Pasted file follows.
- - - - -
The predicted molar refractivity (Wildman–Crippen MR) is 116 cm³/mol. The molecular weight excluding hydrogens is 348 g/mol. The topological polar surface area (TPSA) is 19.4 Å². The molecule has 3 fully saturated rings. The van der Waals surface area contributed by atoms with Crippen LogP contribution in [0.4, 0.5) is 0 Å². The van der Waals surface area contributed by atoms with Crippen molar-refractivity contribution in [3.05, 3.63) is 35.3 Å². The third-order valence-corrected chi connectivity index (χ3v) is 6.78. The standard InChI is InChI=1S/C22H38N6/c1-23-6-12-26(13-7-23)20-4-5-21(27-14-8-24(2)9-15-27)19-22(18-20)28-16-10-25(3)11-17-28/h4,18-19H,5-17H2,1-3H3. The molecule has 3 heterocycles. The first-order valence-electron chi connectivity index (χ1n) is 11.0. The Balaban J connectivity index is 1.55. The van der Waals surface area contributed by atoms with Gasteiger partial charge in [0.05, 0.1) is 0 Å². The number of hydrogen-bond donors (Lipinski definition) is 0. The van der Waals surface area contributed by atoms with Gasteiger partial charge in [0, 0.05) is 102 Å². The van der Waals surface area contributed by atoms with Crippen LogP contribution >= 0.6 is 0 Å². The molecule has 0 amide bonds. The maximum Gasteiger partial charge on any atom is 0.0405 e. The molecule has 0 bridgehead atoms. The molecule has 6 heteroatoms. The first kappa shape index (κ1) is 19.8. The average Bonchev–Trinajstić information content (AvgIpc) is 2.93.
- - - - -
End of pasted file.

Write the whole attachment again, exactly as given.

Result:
The predicted molar refractivity (Wildman–Crippen MR) is 116 cm³/mol. The molecular weight excluding hydrogens is 348 g/mol. The topological polar surface area (TPSA) is 19.4 Å². The molecule has 3 fully saturated rings. The van der Waals surface area contributed by atoms with Crippen LogP contribution in [0.4, 0.5) is 0 Å². The van der Waals surface area contributed by atoms with Crippen molar-refractivity contribution in [3.05, 3.63) is 35.3 Å². The third-order valence-corrected chi connectivity index (χ3v) is 6.78. The standard InChI is InChI=1S/C22H38N6/c1-23-6-12-26(13-7-23)20-4-5-21(27-14-8-24(2)9-15-27)19-22(18-20)28-16-10-25(3)11-17-28/h4,18-19H,5-17H2,1-3H3. The molecule has 3 heterocycles. The first-order valence-electron chi connectivity index (χ1n) is 11.0. The Balaban J connectivity index is 1.55. The van der Waals surface area contributed by atoms with Gasteiger partial charge in [0.05, 0.1) is 0 Å². The number of hydrogen-bond donors (Lipinski definition) is 0. The van der Waals surface area contributed by atoms with Gasteiger partial charge in [0, 0.05) is 102 Å². The van der Waals surface area contributed by atoms with Crippen LogP contribution >= 0.6 is 0 Å². The molecule has 0 amide bonds. The maximum Gasteiger partial charge on any atom is 0.0405 e. The molecule has 0 bridgehead atoms. The molecule has 6 heteroatoms. The first kappa shape index (κ1) is 19.8. The average Bonchev–Trinajstić information content (AvgIpc) is 2.93.